Emerging Drug Trends in 2017

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Drug use evolves each year in the U.S. Some of the most popular drugs at this time are synthetic or designer drugs. They are popular because they can be acquired in a number of ways (no need to hit the streets) and because they are technically “legal” and sold at affordable prices. Drug manufacturers are constantly tweaking their formulas so that users can abuse them in different forms and potencies.

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As we move into 2017, we encourage you to keep on top of the latest drug trends. It never hurts to be informed!

“Pink” (U-47700)

In November, we wrote this blog post about Pink, a synthetic opioid that is eight times stronger than heroin. It’s a Schedule I drug, meaning that it has a high potential for addiction and no known medical use. Over the past year, Pink has been linked with 46 confirmed deaths in New York and North Carolina.

Pink is made synthetically in Chinese labs and imported to the U.S. The drug is extremely potent, even in small doses. You can learn more about Pink in this press release from the DEA.

Carfentanil

Carfentanil is used as a sedative for large animals such as elephants. In the fall of 2016, the DEA issued a nationwide warning to the public and law enforcement about the misuse of carfentanil. The drug is one of the strongest opioids available – approximately 10,000 times more potent than morphine. It’s also been linked to a high number of overdose deaths.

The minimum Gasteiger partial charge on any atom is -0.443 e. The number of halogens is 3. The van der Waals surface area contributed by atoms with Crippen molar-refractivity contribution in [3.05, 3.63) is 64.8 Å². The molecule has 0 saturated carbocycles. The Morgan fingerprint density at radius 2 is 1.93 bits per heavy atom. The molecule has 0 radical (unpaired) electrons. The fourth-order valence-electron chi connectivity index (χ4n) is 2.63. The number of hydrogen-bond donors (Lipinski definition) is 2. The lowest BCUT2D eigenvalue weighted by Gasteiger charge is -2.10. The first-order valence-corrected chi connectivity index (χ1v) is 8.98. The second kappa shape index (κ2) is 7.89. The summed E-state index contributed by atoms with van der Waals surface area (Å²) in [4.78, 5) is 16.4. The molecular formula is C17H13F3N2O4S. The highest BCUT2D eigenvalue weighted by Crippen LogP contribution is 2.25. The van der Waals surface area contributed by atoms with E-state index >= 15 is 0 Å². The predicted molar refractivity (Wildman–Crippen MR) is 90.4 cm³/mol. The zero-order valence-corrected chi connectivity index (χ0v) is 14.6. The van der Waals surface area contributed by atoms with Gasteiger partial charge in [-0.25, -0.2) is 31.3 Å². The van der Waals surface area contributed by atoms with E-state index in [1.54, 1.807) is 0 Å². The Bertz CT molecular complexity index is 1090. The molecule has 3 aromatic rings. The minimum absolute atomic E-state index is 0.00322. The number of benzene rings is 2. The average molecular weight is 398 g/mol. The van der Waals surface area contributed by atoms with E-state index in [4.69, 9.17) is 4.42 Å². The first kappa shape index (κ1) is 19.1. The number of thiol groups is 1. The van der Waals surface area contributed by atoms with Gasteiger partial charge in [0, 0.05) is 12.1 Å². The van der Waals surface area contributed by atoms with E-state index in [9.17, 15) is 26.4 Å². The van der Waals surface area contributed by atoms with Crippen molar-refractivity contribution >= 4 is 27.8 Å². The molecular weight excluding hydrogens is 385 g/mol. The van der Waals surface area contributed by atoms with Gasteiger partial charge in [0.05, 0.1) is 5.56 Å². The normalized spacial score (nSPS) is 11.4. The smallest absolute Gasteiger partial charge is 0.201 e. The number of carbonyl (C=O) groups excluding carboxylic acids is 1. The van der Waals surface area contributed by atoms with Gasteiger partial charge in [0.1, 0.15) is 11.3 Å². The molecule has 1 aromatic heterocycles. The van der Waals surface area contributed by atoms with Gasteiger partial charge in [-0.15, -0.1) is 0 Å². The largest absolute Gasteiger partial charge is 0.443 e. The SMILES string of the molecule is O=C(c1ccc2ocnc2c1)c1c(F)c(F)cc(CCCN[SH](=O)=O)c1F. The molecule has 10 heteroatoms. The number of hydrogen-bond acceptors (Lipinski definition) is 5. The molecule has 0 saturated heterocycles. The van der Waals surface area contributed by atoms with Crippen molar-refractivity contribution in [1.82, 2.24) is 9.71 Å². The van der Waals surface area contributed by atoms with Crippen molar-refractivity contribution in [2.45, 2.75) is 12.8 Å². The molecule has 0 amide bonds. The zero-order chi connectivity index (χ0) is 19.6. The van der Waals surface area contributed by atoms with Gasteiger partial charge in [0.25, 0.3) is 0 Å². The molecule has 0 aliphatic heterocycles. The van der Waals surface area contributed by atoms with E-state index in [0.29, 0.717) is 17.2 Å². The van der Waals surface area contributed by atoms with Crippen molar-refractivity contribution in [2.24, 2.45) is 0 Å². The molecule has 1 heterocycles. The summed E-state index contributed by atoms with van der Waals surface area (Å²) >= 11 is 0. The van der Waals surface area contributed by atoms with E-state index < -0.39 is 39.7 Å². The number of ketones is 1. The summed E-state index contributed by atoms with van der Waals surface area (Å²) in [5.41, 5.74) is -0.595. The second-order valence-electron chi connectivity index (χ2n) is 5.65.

Fentanyl

In August, the CDC released an alert to the public warning of the increase in fentanyl-related deaths. The synthetic opioid is extremely powerful – 50 times stronger than heroin.

Fentanyl-laced heroin was linked to an increase in overdose deaths in Indiana and Ohio in August. Counterfeit pills mixed with the drug gained attention from the DEA as well. This DEA report will tell you more information about the types of medications that may be affected.

Synthetic Cannabinoids

Synthetic marijuana like K2 and Spice continue to be on the radar for law enforcement. These synthetic drugs can cause adverse health effects and land users in the emergency room due to extreme lethargy, suppressed breathing or agitated behavior. Though synthetic cannabinoids are sold under a number of names and made to look like “fake weed,” they are much more powerful and can lead to death in some cases.

As we enter 2017, we expect to see more of synthetic and designer drugs because of their accessibility, availability and attractive price points. However, these drugs are highly dangerous and extremely addictive. A small amount can be fatal. If you suspect that someone is abusing these drugs, call The River Source to learn about treatment options.